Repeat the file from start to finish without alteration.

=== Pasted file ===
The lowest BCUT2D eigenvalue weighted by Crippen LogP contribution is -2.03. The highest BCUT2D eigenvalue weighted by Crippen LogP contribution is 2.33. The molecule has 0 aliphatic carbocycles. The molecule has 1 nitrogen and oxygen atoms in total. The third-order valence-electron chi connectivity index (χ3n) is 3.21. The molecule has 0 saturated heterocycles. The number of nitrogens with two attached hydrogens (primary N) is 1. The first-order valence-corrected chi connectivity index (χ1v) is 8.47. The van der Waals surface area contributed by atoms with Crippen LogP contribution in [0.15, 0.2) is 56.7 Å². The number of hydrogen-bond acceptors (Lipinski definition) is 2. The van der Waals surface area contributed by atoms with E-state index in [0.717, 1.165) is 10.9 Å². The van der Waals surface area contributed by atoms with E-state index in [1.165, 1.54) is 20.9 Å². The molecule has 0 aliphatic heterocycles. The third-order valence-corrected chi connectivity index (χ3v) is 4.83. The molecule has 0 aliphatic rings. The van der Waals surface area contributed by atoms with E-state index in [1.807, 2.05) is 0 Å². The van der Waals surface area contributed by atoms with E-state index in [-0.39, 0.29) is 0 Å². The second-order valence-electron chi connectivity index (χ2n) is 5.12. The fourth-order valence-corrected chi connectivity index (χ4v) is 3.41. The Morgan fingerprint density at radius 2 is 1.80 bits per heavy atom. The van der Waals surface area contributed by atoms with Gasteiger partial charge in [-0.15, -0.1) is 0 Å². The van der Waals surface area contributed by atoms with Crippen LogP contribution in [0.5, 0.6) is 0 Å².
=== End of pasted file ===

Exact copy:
The lowest BCUT2D eigenvalue weighted by Crippen LogP contribution is -2.03. The highest BCUT2D eigenvalue weighted by Crippen LogP contribution is 2.33. The molecule has 0 aliphatic carbocycles. The molecule has 1 nitrogen and oxygen atoms in total. The third-order valence-electron chi connectivity index (χ3n) is 3.21. The molecule has 0 saturated heterocycles. The number of nitrogens with two attached hydrogens (primary N) is 1. The first-order valence-corrected chi connectivity index (χ1v) is 8.47. The van der Waals surface area contributed by atoms with Crippen LogP contribution in [0.15, 0.2) is 56.7 Å². The number of hydrogen-bond acceptors (Lipinski definition) is 2. The van der Waals surface area contributed by atoms with E-state index in [0.717, 1.165) is 10.9 Å². The van der Waals surface area contributed by atoms with E-state index in [1.165, 1.54) is 20.9 Å². The molecule has 0 aliphatic heterocycles. The third-order valence-corrected chi connectivity index (χ3v) is 4.83. The molecule has 0 aliphatic rings. The van der Waals surface area contributed by atoms with E-state index in [1.807, 2.05) is 0 Å². The van der Waals surface area contributed by atoms with E-state index in [-0.39, 0.29) is 0 Å². The second-order valence-electron chi connectivity index (χ2n) is 5.12. The fourth-order valence-corrected chi connectivity index (χ4v) is 3.41. The Morgan fingerprint density at radius 2 is 1.80 bits per heavy atom. The van der Waals surface area contributed by atoms with Gasteiger partial charge in [-0.15, -0.1) is 0 Å². The van der Waals surface area contributed by atoms with Crippen LogP contribution in [0.5, 0.6) is 0 Å².